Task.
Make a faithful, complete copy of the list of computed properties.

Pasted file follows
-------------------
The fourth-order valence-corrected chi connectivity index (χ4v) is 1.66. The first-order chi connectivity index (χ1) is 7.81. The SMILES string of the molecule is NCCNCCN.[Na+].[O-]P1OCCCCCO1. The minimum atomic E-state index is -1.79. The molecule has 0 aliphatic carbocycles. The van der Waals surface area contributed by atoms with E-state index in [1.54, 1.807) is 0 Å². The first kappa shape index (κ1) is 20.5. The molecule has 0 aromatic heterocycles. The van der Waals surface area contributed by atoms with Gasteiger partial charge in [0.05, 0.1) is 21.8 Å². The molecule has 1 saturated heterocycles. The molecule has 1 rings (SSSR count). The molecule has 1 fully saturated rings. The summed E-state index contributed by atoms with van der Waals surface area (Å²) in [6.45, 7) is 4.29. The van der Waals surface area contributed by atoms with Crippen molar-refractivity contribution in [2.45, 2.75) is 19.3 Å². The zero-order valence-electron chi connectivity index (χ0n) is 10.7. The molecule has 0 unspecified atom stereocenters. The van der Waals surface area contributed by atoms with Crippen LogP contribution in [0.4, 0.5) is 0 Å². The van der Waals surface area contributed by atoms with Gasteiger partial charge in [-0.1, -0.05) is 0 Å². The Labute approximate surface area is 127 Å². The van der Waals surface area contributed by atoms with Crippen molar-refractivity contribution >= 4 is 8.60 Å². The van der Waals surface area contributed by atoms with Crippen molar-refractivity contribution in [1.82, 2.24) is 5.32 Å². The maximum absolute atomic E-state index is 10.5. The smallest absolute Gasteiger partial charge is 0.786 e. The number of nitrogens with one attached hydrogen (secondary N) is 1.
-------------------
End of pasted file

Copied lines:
The fourth-order valence-corrected chi connectivity index (χ4v) is 1.66. The first-order chi connectivity index (χ1) is 7.81. The SMILES string of the molecule is NCCNCCN.[Na+].[O-]P1OCCCCCO1. The minimum atomic E-state index is -1.79. The molecule has 0 aliphatic carbocycles. The van der Waals surface area contributed by atoms with E-state index in [1.54, 1.807) is 0 Å². The first kappa shape index (κ1) is 20.5. The molecule has 0 aromatic heterocycles. The van der Waals surface area contributed by atoms with Gasteiger partial charge in [0.05, 0.1) is 21.8 Å². The molecule has 1 saturated heterocycles. The molecule has 1 rings (SSSR count). The molecule has 1 fully saturated rings. The summed E-state index contributed by atoms with van der Waals surface area (Å²) in [6.45, 7) is 4.29. The van der Waals surface area contributed by atoms with Crippen molar-refractivity contribution in [2.45, 2.75) is 19.3 Å². The zero-order valence-electron chi connectivity index (χ0n) is 10.7. The molecule has 0 unspecified atom stereocenters. The van der Waals surface area contributed by atoms with Crippen LogP contribution in [0.4, 0.5) is 0 Å². The van der Waals surface area contributed by atoms with Gasteiger partial charge in [-0.1, -0.05) is 0 Å². The Labute approximate surface area is 127 Å². The van der Waals surface area contributed by atoms with Crippen molar-refractivity contribution >= 4 is 8.60 Å². The van der Waals surface area contributed by atoms with Crippen molar-refractivity contribution in [1.82, 2.24) is 5.32 Å². The maximum absolute atomic E-state index is 10.5. The smallest absolute Gasteiger partial charge is 0.786 e. The number of nitrogens with one attached hydrogen (secondary N) is 1.